Journal of Cancer Survivorship

, Volume 8, Issue 3, pp 497–507 | Cite as

Coexistence of urinary incontinence and major depressive disorder with health-related quality of life in older Americans with and without cancer

  • Alexandra J. WhiteEmail author
  • Bryce B. Reeve
  • Ronald C. Chen
  • Angela M. Stover
  • Debra E. Irwin



This study evaluates the prevalence and factors associated with major depressive disorder (MDD) in a population of cancer survivors and the impact of co-occurring MDD and urinary incontinence (UI) on health-related quality of life (HRQOL).


The prevalence of MDD risk among cancer survivors (breast, prostate, bladder, colorectal, lung, and endometrial/uterine cancers) and those without cancer was estimated using the Surveillance, Epidemiology and End Results Program-Medicare Health Outcomes Survey (SEER-MHOS) linked database (n = 9,282 with cancer/n = 289,744 without cancer). Risk for MDD was measured using three items from the Diagnostic Interview Schedule, and HRQOL was measured by the SF-36. UI was defined as self-reported leakage of urine causing a problem in previous 6 months. Factors associated with MDD were investigated using logistic regression, and the impact of co-occurring MDD and UI on HRQOL scores was determined using linear regression.


The prevalence of MDD risk ranged from 19.2 % for prostate to 34.1 % for lung. Lung cancer diagnosis was associated with risk of MDD. Being ≥5 years from diagnosis was associated with decreased risk of MDD (prevalence odds ratio (POR) = 0.82, 95 % confidence interval (95 % CI) 0.71, 0.95). The coexistence of both UI and MDD was associated with a decrease across HRQOL subscales; including 40 points on role-emotional (RE) score.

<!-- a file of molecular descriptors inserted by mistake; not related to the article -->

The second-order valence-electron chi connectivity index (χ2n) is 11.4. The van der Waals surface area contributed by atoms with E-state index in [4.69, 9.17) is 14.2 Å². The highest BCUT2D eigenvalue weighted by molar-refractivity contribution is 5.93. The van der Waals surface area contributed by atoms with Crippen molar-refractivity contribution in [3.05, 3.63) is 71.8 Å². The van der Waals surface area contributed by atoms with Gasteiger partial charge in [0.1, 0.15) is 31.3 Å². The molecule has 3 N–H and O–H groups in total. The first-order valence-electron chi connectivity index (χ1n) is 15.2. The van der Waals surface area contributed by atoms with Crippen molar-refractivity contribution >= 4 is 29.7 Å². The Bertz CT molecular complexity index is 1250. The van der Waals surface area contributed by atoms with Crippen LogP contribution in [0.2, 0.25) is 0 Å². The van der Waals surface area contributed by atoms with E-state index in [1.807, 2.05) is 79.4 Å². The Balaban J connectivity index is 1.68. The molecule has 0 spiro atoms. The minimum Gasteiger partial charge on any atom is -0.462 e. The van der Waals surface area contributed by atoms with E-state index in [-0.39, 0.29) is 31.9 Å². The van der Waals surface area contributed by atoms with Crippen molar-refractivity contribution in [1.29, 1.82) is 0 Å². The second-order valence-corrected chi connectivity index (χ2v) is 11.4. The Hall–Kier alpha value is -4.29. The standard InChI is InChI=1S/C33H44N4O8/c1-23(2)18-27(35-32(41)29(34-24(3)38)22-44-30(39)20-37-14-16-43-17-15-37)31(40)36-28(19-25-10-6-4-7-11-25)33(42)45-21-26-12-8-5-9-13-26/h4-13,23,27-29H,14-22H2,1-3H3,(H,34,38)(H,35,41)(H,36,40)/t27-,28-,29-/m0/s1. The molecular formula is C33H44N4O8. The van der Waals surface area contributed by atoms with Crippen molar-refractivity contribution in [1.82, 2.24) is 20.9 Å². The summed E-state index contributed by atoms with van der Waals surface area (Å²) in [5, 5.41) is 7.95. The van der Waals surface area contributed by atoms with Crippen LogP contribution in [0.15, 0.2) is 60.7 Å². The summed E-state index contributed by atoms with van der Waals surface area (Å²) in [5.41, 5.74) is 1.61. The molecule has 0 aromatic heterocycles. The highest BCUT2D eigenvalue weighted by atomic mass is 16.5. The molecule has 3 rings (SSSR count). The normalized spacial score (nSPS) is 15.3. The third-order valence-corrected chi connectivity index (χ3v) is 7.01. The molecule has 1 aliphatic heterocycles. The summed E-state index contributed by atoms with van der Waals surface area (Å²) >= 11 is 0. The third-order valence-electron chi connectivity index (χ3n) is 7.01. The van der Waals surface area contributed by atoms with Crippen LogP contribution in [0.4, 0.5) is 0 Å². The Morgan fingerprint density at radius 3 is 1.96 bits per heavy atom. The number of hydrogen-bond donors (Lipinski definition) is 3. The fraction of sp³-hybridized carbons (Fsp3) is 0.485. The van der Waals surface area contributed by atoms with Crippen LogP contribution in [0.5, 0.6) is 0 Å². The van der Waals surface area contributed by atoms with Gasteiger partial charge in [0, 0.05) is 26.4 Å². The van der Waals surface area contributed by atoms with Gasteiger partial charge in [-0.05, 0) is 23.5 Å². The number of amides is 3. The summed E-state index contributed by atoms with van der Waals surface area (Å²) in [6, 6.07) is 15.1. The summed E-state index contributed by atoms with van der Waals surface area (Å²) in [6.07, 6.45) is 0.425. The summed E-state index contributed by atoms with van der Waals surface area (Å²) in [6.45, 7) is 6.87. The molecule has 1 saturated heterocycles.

Cancer survivors reporting co-occurrence of UI and MDD experienced significant decrements in HRQOL.

Implications of Cancer Survivors

Understanding the combined effect of UI and MDD may help clinicians to better recognize and alleviate their effects on cancer survivors’ HRQOL.


Urinary incontinence Major depressive disorder Health-related quality of life Cancer Survivor 



This study is supported in part by grant ES07018 from the National Institute of Environmental Health Sciences and by the UNC Lineberger Cancer Control Education Program (R25 CA57726).

Conflict of interest

The authors have no conflicts of interest or financial disclosures.


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Copyright information

© Springer Science+Business Media New York 2014

Authors and Affiliations

  • Alexandra J. White
    • 1
    Email author
  • Bryce B. Reeve
    • 2
    • 3
  • Ronald C. Chen
    • 2
    • 4
  • Angela M. Stover
    • 2
    • 5
  • Debra E. Irwin
    • 1
    • 2
  1. 1.Department of EpidemiologyUniversity of North CarolinaChapel HillUSA
  2. 2.Lineberger Comprehensive Cancer CenterUniversity of North CarolinaChapel HillUSA
  3. 3.Department of Health Policy and ManagementUniversity of North CarolinaChapel HillUSA
  4. 4.Department of Radiation OncologyUniversity of North CarolinaChapel HillUSA
  5. 5.Department of Health BehaviorUniversity of North CarolinaChapel HillUSA

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